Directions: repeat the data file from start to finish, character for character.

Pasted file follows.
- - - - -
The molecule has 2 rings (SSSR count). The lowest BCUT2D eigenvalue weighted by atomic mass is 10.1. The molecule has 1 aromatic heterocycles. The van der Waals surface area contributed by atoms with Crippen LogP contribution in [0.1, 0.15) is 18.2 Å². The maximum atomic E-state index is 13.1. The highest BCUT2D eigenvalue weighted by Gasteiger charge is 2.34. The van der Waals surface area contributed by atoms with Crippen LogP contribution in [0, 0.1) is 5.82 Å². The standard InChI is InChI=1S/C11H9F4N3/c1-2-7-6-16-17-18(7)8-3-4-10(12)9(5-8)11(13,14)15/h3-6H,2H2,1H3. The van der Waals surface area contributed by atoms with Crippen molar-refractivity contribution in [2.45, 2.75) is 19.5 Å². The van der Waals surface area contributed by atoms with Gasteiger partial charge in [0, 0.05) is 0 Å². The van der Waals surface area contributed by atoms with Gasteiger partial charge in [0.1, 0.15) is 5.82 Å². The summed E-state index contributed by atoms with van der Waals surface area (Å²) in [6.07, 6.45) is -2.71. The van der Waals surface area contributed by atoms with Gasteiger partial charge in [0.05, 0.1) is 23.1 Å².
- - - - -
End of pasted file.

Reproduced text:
The molecule has 2 rings (SSSR count). The lowest BCUT2D eigenvalue weighted by atomic mass is 10.1. The molecule has 1 aromatic heterocycles. The van der Waals surface area contributed by atoms with Crippen LogP contribution in [0.1, 0.15) is 18.2 Å². The maximum atomic E-state index is 13.1. The highest BCUT2D eigenvalue weighted by Gasteiger charge is 2.34. The van der Waals surface area contributed by atoms with Crippen LogP contribution in [0, 0.1) is 5.82 Å². The standard InChI is InChI=1S/C11H9F4N3/c1-2-7-6-16-17-18(7)8-3-4-10(12)9(5-8)11(13,14)15/h3-6H,2H2,1H3. The van der Waals surface area contributed by atoms with Crippen molar-refractivity contribution in [2.45, 2.75) is 19.5 Å². The van der Waals surface area contributed by atoms with Gasteiger partial charge in [0, 0.05) is 0 Å². The van der Waals surface area contributed by atoms with Gasteiger partial charge in [0.1, 0.15) is 5.82 Å². The summed E-state index contributed by atoms with van der Waals surface area (Å²) in [6.07, 6.45) is -2.71. The van der Waals surface area contributed by atoms with Gasteiger partial charge in [0.05, 0.1) is 23.1 Å².